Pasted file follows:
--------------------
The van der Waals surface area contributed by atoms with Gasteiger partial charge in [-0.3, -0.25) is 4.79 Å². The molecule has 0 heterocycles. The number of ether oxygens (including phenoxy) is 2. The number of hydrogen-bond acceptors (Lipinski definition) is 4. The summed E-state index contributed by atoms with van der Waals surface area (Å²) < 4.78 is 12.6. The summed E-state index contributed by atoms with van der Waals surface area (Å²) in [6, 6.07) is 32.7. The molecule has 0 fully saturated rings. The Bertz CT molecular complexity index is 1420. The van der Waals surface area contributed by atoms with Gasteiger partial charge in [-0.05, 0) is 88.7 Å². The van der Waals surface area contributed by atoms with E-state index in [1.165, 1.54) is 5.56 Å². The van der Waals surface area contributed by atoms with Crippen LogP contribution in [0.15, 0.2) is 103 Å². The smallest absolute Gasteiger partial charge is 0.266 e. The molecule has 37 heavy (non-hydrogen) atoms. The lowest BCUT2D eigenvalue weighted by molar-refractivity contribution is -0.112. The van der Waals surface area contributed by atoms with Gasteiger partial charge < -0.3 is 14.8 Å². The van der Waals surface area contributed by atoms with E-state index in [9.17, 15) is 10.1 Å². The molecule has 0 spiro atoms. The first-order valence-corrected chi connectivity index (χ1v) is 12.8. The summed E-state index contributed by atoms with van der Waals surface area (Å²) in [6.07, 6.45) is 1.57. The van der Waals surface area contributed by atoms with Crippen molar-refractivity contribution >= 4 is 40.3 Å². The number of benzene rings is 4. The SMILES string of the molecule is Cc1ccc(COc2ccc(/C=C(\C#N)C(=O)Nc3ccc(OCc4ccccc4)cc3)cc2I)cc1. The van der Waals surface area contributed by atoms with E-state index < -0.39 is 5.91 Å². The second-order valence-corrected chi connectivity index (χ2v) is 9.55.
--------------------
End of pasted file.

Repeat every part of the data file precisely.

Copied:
The van der Waals surface area contributed by atoms with Gasteiger partial charge in [-0.3, -0.25) is 4.79 Å². The molecule has 0 heterocycles. The number of ether oxygens (including phenoxy) is 2. The number of hydrogen-bond acceptors (Lipinski definition) is 4. The summed E-state index contributed by atoms with van der Waals surface area (Å²) < 4.78 is 12.6. The summed E-state index contributed by atoms with van der Waals surface area (Å²) in [6, 6.07) is 32.7. The molecule has 0 fully saturated rings. The Bertz CT molecular complexity index is 1420. The van der Waals surface area contributed by atoms with Gasteiger partial charge in [-0.05, 0) is 88.7 Å². The van der Waals surface area contributed by atoms with E-state index in [1.165, 1.54) is 5.56 Å². The van der Waals surface area contributed by atoms with Crippen LogP contribution in [0.15, 0.2) is 103 Å². The smallest absolute Gasteiger partial charge is 0.266 e. The molecule has 37 heavy (non-hydrogen) atoms. The lowest BCUT2D eigenvalue weighted by molar-refractivity contribution is -0.112. The van der Waals surface area contributed by atoms with Gasteiger partial charge < -0.3 is 14.8 Å². The van der Waals surface area contributed by atoms with E-state index in [9.17, 15) is 10.1 Å². The molecule has 0 spiro atoms. The first-order valence-corrected chi connectivity index (χ1v) is 12.8. The summed E-state index contributed by atoms with van der Waals surface area (Å²) in [6.07, 6.45) is 1.57. The van der Waals surface area contributed by atoms with Crippen molar-refractivity contribution >= 4 is 40.3 Å². The number of benzene rings is 4. The SMILES string of the molecule is Cc1ccc(COc2ccc(/C=C(\C#N)C(=O)Nc3ccc(OCc4ccccc4)cc3)cc2I)cc1. The van der Waals surface area contributed by atoms with E-state index < -0.39 is 5.91 Å². The second-order valence-corrected chi connectivity index (χ2v) is 9.55.